Motorola will cut 3,500 jobs after a 48 percent drop in profit, it has announced.
Motorola is the world's second-largest mobile phone company, with sales rising 47 percent to 65.7 million units in the fourth quarter alone. That pushed the company's quarterly revenue to $11.79 billion from $10.04 billion last year, but the company's profit still sank sharply, from $1.2 billion to $624 million.
To boost profits, the company will cut 3,500 of its 70,000 employees, saving $400 million by the end of 2007, said CEO Ed Zander. He will also removing certain layers of middle managers. The jobs will be cut mainly from an internal reorganisation of the networks and enterprise group, and from overlapping general and accounting positions found in Motorola's recent acquisitions of Symbol Technologies and Good Technology.
The cuts will affect workers scattered through Motorola's global offices, and will be completed overthe first half of this year, according to a company spokeswoman.
Motorola agreed in September to pay $3.9 billion to acquire Symbol Technologies, a maker of portable bar-code scanners, and announced in November it would buy Good Technology, a producer of mobile email software. Together, the deals added about 8,000 people to Motorola, so these cuts will help ensure that the company maintains a constant headcount, Zander said.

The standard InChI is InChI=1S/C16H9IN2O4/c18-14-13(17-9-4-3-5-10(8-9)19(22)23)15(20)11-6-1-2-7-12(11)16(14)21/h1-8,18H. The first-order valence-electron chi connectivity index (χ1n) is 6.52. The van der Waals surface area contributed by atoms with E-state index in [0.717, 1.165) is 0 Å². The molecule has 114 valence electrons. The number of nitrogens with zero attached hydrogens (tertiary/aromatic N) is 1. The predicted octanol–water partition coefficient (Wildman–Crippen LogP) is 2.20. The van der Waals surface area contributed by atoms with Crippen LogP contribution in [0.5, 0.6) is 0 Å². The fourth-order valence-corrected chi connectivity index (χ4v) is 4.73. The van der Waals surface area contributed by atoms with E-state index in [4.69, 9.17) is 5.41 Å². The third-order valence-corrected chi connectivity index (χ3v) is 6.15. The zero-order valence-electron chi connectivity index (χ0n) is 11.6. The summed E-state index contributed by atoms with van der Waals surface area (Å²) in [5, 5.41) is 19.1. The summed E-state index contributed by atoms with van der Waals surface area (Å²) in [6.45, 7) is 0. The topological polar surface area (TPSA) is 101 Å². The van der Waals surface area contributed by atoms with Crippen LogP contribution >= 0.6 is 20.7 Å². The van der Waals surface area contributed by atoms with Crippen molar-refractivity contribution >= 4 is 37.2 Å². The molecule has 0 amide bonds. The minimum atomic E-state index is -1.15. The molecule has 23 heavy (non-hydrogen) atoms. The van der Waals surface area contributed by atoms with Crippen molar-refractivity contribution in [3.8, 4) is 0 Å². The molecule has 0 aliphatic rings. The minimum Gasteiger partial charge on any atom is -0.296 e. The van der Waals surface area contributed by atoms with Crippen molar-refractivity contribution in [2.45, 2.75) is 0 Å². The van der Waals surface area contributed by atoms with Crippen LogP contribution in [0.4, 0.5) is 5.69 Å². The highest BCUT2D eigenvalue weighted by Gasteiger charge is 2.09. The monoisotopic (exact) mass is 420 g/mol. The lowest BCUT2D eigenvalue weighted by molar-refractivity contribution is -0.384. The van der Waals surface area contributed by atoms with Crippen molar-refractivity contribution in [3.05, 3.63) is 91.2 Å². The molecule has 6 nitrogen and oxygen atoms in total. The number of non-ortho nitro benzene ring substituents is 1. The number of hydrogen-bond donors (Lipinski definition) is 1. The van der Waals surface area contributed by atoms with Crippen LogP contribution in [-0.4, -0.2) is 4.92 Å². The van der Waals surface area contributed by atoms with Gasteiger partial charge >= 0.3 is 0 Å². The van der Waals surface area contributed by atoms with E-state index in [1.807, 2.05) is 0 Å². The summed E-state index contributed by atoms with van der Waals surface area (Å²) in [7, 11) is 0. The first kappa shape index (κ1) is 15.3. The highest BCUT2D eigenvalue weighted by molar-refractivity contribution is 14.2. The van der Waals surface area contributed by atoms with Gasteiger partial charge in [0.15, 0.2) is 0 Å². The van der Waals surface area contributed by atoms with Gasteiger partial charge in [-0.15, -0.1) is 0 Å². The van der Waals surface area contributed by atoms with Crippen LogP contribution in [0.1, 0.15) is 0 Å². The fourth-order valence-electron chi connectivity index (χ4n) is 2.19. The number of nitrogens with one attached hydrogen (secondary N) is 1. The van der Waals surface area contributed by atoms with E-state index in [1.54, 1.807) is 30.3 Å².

Motorola made most money from sales of its Razr and Krzr mobile phones and its Q smartphone. In contrast, the networks and enterprise division - which produces two-way radios for government and emergency workers - produced a six percent rise in revenue to $3 billion. The connected home division rose 39 percent on sales of digital video set-top boxes and cable modems, but remained the smallest group with only $980 million in revenue.
The company's best chance for future profits can be found in mobile communications, said Zander. "This incredible world of mobile communications is just taking over," he said. "I just spoke in Las Vegas, and at the show there, ten years ago it was televisions, and five years ago it was PCs. Now just about every booth, whether it was traditional companies like Microsoft or computer companies, companies like ourself, or even consumer electronics companies, were all talking about Mobile Me, seamless mobility, the mobile Internet."
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